"The MSC certification process, it's an expensive process," says Reid. “And that isn't just a one-time cost. Certifications have to be done every five years."

It was so costly that when they first considered it a few years ago, members of the Ontario Commercial Fisheries' Association balked at the idea. But Reid says it was market pressure that changed their minds.

Who carries the cost of certification?

Industry-led certification programs include Fair Trade International for farm products (top), the Forest Stewardship Council which promotes responsible forest management (middle) and the Marine Stewardship Council which encourages sustainable fishing practices. Their logos can be seen on certified products.

"The fact is that we've had to share the cost among all the processor members of our association in order to accomplish this," he says. "The effects on their profitability are not known at this time. They can only speculate to the benefits of [certification]. But I think the main concern is losing access to markets because of not having the MSC certification in place."

In the world of certifications, the Marine Stewardship Council carries a lot of clout. But there are many more such organizations. Organics is huge. Certification for being free of genetically modified organisms is growing. There is Fairtrade. There is one for palm oil, one (or more) for each of jewellery, labour, gluten free, biomass, sugar, water and travel.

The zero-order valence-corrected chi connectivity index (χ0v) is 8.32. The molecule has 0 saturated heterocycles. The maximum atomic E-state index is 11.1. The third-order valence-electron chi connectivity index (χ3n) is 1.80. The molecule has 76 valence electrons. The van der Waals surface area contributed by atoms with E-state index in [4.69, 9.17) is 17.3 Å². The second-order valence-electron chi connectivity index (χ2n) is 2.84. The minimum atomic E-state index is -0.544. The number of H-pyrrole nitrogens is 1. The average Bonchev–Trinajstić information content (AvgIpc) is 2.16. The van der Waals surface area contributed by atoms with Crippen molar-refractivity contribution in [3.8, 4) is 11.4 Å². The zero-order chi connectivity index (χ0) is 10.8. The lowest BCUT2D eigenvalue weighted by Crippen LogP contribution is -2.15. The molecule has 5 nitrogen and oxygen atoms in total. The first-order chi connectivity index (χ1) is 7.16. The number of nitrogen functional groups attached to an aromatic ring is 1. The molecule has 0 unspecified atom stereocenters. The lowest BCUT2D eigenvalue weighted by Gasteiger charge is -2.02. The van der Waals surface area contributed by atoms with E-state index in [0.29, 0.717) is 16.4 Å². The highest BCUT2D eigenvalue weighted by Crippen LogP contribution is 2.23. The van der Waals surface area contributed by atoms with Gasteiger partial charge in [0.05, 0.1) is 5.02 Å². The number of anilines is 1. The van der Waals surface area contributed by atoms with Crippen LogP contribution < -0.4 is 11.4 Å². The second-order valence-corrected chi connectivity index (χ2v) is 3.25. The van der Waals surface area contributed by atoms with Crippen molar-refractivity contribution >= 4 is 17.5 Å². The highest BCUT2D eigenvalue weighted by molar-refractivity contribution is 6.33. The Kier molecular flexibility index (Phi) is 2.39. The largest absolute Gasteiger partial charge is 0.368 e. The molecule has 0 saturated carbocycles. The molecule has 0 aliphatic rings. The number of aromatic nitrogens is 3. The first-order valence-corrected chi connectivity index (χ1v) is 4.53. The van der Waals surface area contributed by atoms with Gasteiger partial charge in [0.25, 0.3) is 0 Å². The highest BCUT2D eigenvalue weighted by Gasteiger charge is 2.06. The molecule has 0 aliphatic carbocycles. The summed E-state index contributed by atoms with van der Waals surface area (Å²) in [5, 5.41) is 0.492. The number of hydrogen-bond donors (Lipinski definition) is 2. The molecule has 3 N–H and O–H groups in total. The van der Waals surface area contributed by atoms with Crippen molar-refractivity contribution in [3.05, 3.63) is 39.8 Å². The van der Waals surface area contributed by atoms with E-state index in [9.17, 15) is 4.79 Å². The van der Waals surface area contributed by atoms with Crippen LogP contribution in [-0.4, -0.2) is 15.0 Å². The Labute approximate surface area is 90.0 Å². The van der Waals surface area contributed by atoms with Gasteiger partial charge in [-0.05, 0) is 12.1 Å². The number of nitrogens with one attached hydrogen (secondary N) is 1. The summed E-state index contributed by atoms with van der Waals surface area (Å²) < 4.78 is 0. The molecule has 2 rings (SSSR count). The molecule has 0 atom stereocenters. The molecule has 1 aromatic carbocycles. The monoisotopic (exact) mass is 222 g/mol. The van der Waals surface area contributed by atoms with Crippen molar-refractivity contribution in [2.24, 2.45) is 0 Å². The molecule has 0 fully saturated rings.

And that only scratches the surface.

"This stuff is proliferating," says Vandergeest.

The question you might ask yourself is, How can consumers keep track of it all?

The answer is that everyone doesn't have to. And that's where the retailers come in.

By stocking certified products, companies like Sobey's, Loblaws and Walmart build their brand value. Take Walmart: Rather than having a reputation for poor labour relations, it becomes known as a chain that for five years has only stocked MSC fish.

The other advantage for retailers is that it helps them avoid what Vandergeest calls "reputational risk."

"What they're really concerned about is that Greenpeace or some other muck-raking NGO is going to find out some scandal about how their products are being produced," says Vandergeest. He says that's exactly what happened when the Bangladesh factory collapsed and Loblaws branded goods were found inside.

In the growing economic study of certification, Vandergeest says this is called "outsourcing reputational risk."

A third generation of Minors, the family that owns Minor Fisheries, works on the boats on Lake Erie. They supply the family's restaurant and fish store, and hope that a certification by the Marine Stewardship Council will help keep the industry healthy. (Don Pittis/CBC)

"For example, if McDonald’s is selling a fisheries product and the stock collapses and it becomes a scandal, if it's certified, they can turn around and say, 'We did what we could do,'" Vandergeest says.

As usual, deconstructing economic motivations can often make a project based on good intentions sound purely mercenary. Within the Canadian certification sector, people told me that the Weston family, which owns Loblaws, have shown a personal commitment to the process.

One of the companies helping to pay for the certification in Lake Erie fishery is owned by the Minor family, who catch their own fish and sell almost all of it in their own Port Colborne restaurant and store. 

Tom Minor runs the fishing business that his father started. A third generation works the nets.

"I hope it lasts forever," he says. "You know, you don't want it to ever go like the dinosaur."

About the Author

Don Pittis

Business columnist

Don Pittis was a forest firefighter and a ranger in Canada's High Arctic islands. After moving into journalism, he was principal business reporter for Radio Television Hong Kong before the handover to China. He has produced and reported for the CBC in Saskatchewan and Toronto and the BBC in London. He is currently senior producer at CBC's business unit.